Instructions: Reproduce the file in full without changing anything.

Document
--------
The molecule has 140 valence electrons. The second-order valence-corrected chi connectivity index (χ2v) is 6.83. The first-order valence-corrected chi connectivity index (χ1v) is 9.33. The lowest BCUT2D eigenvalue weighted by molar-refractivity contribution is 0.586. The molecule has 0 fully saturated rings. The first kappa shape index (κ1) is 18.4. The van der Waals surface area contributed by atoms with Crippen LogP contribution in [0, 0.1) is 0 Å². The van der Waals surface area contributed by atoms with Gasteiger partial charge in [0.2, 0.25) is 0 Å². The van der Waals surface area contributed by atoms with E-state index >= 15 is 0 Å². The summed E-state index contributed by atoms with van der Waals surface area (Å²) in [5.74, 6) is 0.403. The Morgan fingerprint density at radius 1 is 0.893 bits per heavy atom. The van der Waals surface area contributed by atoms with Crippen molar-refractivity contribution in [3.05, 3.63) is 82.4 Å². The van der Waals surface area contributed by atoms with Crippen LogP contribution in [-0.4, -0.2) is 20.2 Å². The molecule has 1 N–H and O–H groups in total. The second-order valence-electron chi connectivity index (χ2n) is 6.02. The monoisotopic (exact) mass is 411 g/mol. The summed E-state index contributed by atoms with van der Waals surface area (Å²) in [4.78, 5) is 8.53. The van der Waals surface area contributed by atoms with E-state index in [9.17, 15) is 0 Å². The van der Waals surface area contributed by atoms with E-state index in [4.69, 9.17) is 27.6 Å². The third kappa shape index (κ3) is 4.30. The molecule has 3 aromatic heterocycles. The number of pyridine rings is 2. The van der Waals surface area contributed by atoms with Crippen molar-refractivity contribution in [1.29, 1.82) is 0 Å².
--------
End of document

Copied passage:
The molecule has 140 valence electrons. The second-order valence-corrected chi connectivity index (χ2v) is 6.83. The first-order valence-corrected chi connectivity index (χ1v) is 9.33. The lowest BCUT2D eigenvalue weighted by molar-refractivity contribution is 0.586. The molecule has 0 fully saturated rings. The first kappa shape index (κ1) is 18.4. The van der Waals surface area contributed by atoms with Crippen LogP contribution in [0, 0.1) is 0 Å². The van der Waals surface area contributed by atoms with Gasteiger partial charge in [0.2, 0.25) is 0 Å². The van der Waals surface area contributed by atoms with E-state index >= 15 is 0 Å². The summed E-state index contributed by atoms with van der Waals surface area (Å²) in [5.74, 6) is 0.403. The Morgan fingerprint density at radius 1 is 0.893 bits per heavy atom. The van der Waals surface area contributed by atoms with Crippen molar-refractivity contribution in [3.05, 3.63) is 82.4 Å². The van der Waals surface area contributed by atoms with Crippen LogP contribution in [-0.4, -0.2) is 20.2 Å². The molecule has 1 N–H and O–H groups in total. The second-order valence-electron chi connectivity index (χ2n) is 6.02. The monoisotopic (exact) mass is 411 g/mol. The summed E-state index contributed by atoms with van der Waals surface area (Å²) in [4.78, 5) is 8.53. The van der Waals surface area contributed by atoms with E-state index in [9.17, 15) is 0 Å². The van der Waals surface area contributed by atoms with E-state index in [4.69, 9.17) is 27.6 Å². The third kappa shape index (κ3) is 4.30. The molecule has 3 aromatic heterocycles. The number of pyridine rings is 2. The van der Waals surface area contributed by atoms with Crippen molar-refractivity contribution in [1.29, 1.82) is 0 Å².